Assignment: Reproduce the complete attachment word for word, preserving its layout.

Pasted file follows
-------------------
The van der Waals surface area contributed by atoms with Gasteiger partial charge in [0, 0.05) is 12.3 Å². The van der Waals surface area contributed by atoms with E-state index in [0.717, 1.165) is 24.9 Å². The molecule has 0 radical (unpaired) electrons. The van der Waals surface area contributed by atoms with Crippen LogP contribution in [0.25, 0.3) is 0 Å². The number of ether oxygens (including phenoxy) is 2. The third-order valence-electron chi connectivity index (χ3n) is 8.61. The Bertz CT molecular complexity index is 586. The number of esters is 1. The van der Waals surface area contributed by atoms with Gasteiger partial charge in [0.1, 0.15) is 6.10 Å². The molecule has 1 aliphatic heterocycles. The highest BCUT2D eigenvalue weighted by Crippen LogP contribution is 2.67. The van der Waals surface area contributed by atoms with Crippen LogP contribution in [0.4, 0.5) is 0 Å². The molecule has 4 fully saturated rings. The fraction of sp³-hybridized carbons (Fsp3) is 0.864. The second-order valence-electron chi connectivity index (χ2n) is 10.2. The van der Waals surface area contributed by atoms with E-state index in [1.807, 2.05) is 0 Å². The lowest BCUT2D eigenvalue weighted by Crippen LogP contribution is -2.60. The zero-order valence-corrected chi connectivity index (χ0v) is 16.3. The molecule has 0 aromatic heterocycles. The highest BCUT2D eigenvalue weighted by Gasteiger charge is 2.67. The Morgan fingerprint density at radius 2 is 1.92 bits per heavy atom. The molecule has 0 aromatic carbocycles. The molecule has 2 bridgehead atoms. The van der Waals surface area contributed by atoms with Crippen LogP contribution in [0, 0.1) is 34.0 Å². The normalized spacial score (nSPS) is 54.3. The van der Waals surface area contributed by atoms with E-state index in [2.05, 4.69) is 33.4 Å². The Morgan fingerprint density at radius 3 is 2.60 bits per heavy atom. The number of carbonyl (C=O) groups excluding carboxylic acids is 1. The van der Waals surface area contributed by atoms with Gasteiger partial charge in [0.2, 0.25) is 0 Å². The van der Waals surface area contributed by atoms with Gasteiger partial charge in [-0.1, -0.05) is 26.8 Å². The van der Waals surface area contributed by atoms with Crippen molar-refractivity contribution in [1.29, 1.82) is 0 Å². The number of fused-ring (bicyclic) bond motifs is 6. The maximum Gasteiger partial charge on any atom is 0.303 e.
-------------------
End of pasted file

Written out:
The van der Waals surface area contributed by atoms with Gasteiger partial charge in [0, 0.05) is 12.3 Å². The van der Waals surface area contributed by atoms with E-state index in [0.717, 1.165) is 24.9 Å². The molecule has 0 radical (unpaired) electrons. The van der Waals surface area contributed by atoms with Crippen LogP contribution in [0.25, 0.3) is 0 Å². The number of ether oxygens (including phenoxy) is 2. The third-order valence-electron chi connectivity index (χ3n) is 8.61. The Bertz CT molecular complexity index is 586. The number of esters is 1. The van der Waals surface area contributed by atoms with Gasteiger partial charge in [0.1, 0.15) is 6.10 Å². The molecule has 1 aliphatic heterocycles. The highest BCUT2D eigenvalue weighted by Crippen LogP contribution is 2.67. The van der Waals surface area contributed by atoms with Crippen LogP contribution in [0.4, 0.5) is 0 Å². The molecule has 4 fully saturated rings. The fraction of sp³-hybridized carbons (Fsp3) is 0.864. The second-order valence-electron chi connectivity index (χ2n) is 10.2. The van der Waals surface area contributed by atoms with E-state index in [1.807, 2.05) is 0 Å². The lowest BCUT2D eigenvalue weighted by Crippen LogP contribution is -2.60. The zero-order valence-corrected chi connectivity index (χ0v) is 16.3. The molecule has 0 aromatic heterocycles. The highest BCUT2D eigenvalue weighted by Gasteiger charge is 2.67. The Morgan fingerprint density at radius 2 is 1.92 bits per heavy atom. The molecule has 0 aromatic carbocycles. The molecule has 2 bridgehead atoms. The van der Waals surface area contributed by atoms with Crippen LogP contribution in [0, 0.1) is 34.0 Å². The normalized spacial score (nSPS) is 54.3. The van der Waals surface area contributed by atoms with E-state index in [2.05, 4.69) is 33.4 Å². The Morgan fingerprint density at radius 3 is 2.60 bits per heavy atom. The number of carbonyl (C=O) groups excluding carboxylic acids is 1. The van der Waals surface area contributed by atoms with Gasteiger partial charge in [0.2, 0.25) is 0 Å². The van der Waals surface area contributed by atoms with Gasteiger partial charge in [-0.1, -0.05) is 26.8 Å². The van der Waals surface area contributed by atoms with Crippen molar-refractivity contribution in [1.29, 1.82) is 0 Å². The number of fused-ring (bicyclic) bond motifs is 6. The maximum Gasteiger partial charge on any atom is 0.303 e.